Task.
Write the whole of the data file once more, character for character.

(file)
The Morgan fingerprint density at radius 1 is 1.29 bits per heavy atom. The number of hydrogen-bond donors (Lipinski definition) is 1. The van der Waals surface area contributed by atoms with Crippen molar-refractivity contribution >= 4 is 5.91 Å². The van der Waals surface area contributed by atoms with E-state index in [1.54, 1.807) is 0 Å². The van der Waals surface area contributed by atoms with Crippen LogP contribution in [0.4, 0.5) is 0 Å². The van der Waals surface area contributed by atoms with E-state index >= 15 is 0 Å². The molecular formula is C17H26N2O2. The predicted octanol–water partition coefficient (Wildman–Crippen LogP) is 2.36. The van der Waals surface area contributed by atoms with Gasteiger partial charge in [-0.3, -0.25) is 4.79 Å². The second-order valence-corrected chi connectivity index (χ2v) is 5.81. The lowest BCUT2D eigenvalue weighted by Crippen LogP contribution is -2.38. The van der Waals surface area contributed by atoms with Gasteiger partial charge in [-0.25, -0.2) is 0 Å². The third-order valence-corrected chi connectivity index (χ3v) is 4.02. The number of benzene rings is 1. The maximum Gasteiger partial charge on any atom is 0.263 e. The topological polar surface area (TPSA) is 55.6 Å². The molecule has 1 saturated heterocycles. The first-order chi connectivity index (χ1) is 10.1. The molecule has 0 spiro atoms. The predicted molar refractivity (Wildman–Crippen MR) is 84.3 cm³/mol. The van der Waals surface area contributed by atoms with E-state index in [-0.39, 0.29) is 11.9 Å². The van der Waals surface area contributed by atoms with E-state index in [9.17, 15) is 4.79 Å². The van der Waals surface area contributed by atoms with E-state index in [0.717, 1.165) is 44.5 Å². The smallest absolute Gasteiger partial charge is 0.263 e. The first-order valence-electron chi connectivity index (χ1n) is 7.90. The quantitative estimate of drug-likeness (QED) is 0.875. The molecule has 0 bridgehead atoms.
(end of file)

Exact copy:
The Morgan fingerprint density at radius 1 is 1.29 bits per heavy atom. The number of hydrogen-bond donors (Lipinski definition) is 1. The van der Waals surface area contributed by atoms with Crippen molar-refractivity contribution >= 4 is 5.91 Å². The van der Waals surface area contributed by atoms with E-state index in [1.54, 1.807) is 0 Å². The van der Waals surface area contributed by atoms with Crippen LogP contribution in [0.4, 0.5) is 0 Å². The van der Waals surface area contributed by atoms with E-state index >= 15 is 0 Å². The molecular formula is C17H26N2O2. The predicted octanol–water partition coefficient (Wildman–Crippen LogP) is 2.36. The van der Waals surface area contributed by atoms with Gasteiger partial charge in [-0.3, -0.25) is 4.79 Å². The second-order valence-corrected chi connectivity index (χ2v) is 5.81. The lowest BCUT2D eigenvalue weighted by Crippen LogP contribution is -2.38. The van der Waals surface area contributed by atoms with Gasteiger partial charge in [-0.25, -0.2) is 0 Å². The third-order valence-corrected chi connectivity index (χ3v) is 4.02. The number of benzene rings is 1. The maximum Gasteiger partial charge on any atom is 0.263 e. The topological polar surface area (TPSA) is 55.6 Å². The molecule has 1 saturated heterocycles. The first-order chi connectivity index (χ1) is 10.1. The molecule has 0 spiro atoms. The predicted molar refractivity (Wildman–Crippen MR) is 84.3 cm³/mol. The van der Waals surface area contributed by atoms with E-state index in [-0.39, 0.29) is 11.9 Å². The van der Waals surface area contributed by atoms with E-state index in [9.17, 15) is 4.79 Å². The van der Waals surface area contributed by atoms with E-state index in [0.717, 1.165) is 44.5 Å². The smallest absolute Gasteiger partial charge is 0.263 e. The first-order valence-electron chi connectivity index (χ1n) is 7.90. The quantitative estimate of drug-likeness (QED) is 0.875. The molecule has 0 bridgehead atoms.